Outside this context, however, sentinel node biopsy after neoadjuvant chemotherapy seems to be fairly successful. Several meta-analyses have found rates of sentinel node identification to be 63% to 100% following neoadjuvant chemotherapy, with false-negative rates of 0% to 39%.6 The American College of Surgeons Oncology Group (ACOSOG) Z1071 trial found that the rate of sentinel node identification after neoadjuvant chemotherapy was 92.5%, the accuracy was 91.7%, and the overall false-negative rate was 14.7%.8 The SENTINA (Sentinel Neoadjuvant) trial reported a similar false-negative rate of 14.2%, although the rate of sentinel node identification after neoadjuvant chemotherapy in that trial was much lower, at 80.2%.9 The SN FNAC (Sentinel Node Biopsy Following Neoadjuvant Chemotherapy) trial reported a sentinel node identification rate of 87.6%; the false-negative rate depended on how a positive node was defined.10 When the presence of isolated tumor cells was considered to be positivity, the false-negative rate was 8.4%; however, when only micrometastases and larger metastases were considered to be positivity (as in the other 2 trials), the SN FNAC trial found a false-negative rate of 13.3%.10
All of these trials used similar means of reducing the false-negative rate associated with sentinel node biopsy after neoadjuvant chemotherapy. For example, removing at least 2 sentinel nodes resulted in a false-negative rate of 12.8% in the ACOSOG Z1071 trial. The SENTINA trial reported that taking more than 1 sentinel node significantly lowered the odds of a false-negative result (odds ratio, 0.505; 95% CI, 0.306-0.833; P=.008), and the SN FNAC trial found that taking more than 1 sentinel node reduced the false-negative rate from 18.2% to 4.9%.10
Similarly, the use of dual-tracer imaging has been found to be helpful in reducing the false-negative rate associated with sentinel node biopsy after neoadjuvant chemotherapy. In the ACOSOG Z1071 trial, the false-negative rate dropped to 10.8% when dual-tracer imaging was used.8 Similarly, in the SN FNAC trial, the false-negative rate of sentinel node biopsy when radioisotope was used alone was 16.0%, but this dropped to 5.2% when the procedure was performed with both isotope and blue dye.10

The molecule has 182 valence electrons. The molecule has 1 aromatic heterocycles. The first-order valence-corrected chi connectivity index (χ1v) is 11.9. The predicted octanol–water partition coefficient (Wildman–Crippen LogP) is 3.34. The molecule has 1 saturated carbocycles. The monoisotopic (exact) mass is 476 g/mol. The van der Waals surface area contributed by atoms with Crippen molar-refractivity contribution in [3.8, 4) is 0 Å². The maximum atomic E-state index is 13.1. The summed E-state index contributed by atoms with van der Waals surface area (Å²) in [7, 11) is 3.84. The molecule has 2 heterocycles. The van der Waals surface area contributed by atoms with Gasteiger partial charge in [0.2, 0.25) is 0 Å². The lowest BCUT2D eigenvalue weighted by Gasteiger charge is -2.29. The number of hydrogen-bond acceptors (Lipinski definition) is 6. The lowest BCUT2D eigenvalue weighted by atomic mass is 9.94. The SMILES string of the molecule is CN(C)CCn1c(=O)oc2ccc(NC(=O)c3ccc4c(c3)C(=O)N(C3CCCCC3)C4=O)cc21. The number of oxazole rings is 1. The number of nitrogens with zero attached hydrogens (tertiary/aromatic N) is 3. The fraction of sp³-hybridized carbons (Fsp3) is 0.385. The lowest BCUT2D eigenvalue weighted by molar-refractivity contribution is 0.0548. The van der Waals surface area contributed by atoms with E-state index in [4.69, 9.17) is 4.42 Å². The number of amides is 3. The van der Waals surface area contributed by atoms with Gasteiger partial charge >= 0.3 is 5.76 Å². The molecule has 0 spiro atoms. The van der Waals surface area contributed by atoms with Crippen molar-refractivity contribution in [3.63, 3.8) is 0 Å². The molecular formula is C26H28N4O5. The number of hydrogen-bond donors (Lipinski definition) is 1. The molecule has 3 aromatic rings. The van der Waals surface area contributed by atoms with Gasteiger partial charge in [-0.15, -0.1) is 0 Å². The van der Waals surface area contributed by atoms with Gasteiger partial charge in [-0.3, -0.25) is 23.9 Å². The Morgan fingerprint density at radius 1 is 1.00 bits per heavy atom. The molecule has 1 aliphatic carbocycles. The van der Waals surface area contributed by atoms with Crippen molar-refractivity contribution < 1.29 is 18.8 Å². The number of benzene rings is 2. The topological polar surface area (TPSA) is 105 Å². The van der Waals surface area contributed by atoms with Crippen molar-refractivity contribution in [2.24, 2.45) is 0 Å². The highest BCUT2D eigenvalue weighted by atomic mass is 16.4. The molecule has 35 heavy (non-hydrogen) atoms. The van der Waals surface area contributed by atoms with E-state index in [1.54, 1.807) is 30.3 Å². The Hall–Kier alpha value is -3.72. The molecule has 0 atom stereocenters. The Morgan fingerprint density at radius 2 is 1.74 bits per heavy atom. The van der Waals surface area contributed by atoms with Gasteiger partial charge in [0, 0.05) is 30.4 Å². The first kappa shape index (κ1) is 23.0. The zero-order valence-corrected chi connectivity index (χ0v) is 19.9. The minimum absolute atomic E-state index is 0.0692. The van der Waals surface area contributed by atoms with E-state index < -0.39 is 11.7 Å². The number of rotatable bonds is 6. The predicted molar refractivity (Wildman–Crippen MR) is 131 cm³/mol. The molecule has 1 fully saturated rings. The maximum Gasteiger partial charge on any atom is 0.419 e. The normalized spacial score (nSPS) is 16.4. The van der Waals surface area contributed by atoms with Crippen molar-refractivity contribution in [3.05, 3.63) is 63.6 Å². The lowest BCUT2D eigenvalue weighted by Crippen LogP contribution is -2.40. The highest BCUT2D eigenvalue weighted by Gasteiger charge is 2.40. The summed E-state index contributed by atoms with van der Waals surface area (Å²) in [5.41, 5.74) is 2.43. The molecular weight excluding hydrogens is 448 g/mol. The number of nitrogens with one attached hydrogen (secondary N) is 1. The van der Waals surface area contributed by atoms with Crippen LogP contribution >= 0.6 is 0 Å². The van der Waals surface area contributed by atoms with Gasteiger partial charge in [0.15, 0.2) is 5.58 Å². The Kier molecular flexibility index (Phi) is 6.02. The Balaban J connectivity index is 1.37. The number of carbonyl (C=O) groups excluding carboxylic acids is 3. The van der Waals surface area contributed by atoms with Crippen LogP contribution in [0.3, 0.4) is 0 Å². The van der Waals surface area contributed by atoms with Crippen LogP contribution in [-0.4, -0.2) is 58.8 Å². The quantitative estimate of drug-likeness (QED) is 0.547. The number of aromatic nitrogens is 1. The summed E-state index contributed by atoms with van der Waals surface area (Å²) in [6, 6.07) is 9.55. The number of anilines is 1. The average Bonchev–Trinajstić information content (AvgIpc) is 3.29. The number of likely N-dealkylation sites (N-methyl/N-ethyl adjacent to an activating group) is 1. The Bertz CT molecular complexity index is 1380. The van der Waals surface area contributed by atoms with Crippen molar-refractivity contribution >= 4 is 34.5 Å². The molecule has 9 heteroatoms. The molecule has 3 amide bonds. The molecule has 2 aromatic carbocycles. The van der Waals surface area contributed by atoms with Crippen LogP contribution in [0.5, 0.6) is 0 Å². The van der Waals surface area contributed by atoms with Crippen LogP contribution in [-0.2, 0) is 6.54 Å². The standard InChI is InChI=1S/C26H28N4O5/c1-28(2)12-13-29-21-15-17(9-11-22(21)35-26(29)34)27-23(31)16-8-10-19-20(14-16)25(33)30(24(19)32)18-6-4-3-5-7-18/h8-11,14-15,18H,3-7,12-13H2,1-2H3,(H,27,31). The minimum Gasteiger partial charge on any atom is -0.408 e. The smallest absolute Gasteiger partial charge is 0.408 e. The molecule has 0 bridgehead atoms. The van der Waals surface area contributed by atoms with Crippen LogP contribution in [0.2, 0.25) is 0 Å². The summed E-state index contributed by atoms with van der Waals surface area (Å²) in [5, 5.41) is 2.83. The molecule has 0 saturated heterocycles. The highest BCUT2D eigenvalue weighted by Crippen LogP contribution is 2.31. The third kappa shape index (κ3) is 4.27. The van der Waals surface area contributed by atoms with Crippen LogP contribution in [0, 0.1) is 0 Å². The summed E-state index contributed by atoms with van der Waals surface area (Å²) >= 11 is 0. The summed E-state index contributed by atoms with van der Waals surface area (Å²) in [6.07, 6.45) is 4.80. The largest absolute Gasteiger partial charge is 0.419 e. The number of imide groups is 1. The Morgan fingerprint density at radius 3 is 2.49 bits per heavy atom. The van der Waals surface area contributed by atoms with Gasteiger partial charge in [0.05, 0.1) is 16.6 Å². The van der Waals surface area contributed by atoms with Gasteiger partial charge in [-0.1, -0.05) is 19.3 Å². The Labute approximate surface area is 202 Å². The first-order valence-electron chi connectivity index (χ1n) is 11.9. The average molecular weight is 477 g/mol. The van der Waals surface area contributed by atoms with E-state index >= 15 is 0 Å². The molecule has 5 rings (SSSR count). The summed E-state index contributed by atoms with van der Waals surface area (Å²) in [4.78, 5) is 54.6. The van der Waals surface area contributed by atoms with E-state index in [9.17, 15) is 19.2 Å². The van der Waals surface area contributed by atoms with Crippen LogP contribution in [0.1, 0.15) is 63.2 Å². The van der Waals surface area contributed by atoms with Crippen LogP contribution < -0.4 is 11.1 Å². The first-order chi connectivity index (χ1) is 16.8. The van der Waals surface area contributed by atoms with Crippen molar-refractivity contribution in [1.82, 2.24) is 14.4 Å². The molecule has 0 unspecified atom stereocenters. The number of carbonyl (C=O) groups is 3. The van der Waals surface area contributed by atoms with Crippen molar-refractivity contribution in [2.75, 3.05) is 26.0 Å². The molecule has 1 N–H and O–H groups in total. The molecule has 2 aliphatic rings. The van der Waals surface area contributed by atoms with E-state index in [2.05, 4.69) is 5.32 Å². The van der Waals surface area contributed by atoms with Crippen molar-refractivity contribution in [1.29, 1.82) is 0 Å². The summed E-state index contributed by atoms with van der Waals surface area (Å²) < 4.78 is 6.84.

Some authors have suggested that placing a titanium clip at the time of initial core biopsy of suspicious lymph nodes may reduce the false-negative rate of sentinel node biopsy after neoadjuvant chemotherapy for patients with node positivity, as one can ensure that the clipped node has been removed at the time of the sentinel node biopsy. In the ACOSOG Z1071 trial, a clip was placed in 203 patients at the time of the initial core biopsy and 2 or more sentinel nodes were identified in 170 of these patients. The clip was identified in one of the sentinel nodes in 62.9% of these patients and during axillary dissection in 20.0% of them; the clip was not identified 17.1% of cases.11 The false-negative rates associated with these 3 scenarios were 6.8%, 19.0%, and 14.3%, respectively.11 The false-negative rate associated with sentinel node biopsy after neoadjuvant chemotherapy in the 355 patients in the ACOSOG Z1071 trial, in whom no clip was placed, was 13.4%.11 Although these data suggest that placement of a clip may be helpful in lowering the false-negative rate associated with sentinel node biopsy after neoadjuvant chemotherapy, this is true only if one can verify that the clipped node has been removed in the sentinel node biopsy. Often, a clipped node is not localized with a preoperatively placed wire, and therefore (at least at centers using needle/wire localization for nonpalpable lesions) it may be difficult to find the clipped node if the clip is not confirmed to have been removed with one of the sentinel nodes, found in the usual fashion by using radioactive tracer and blue dye. Some are now advocating that other localization devices, such as radioactive seeds12 or other devices,13 be placed in the nodes so that these nodes may be more easily identified.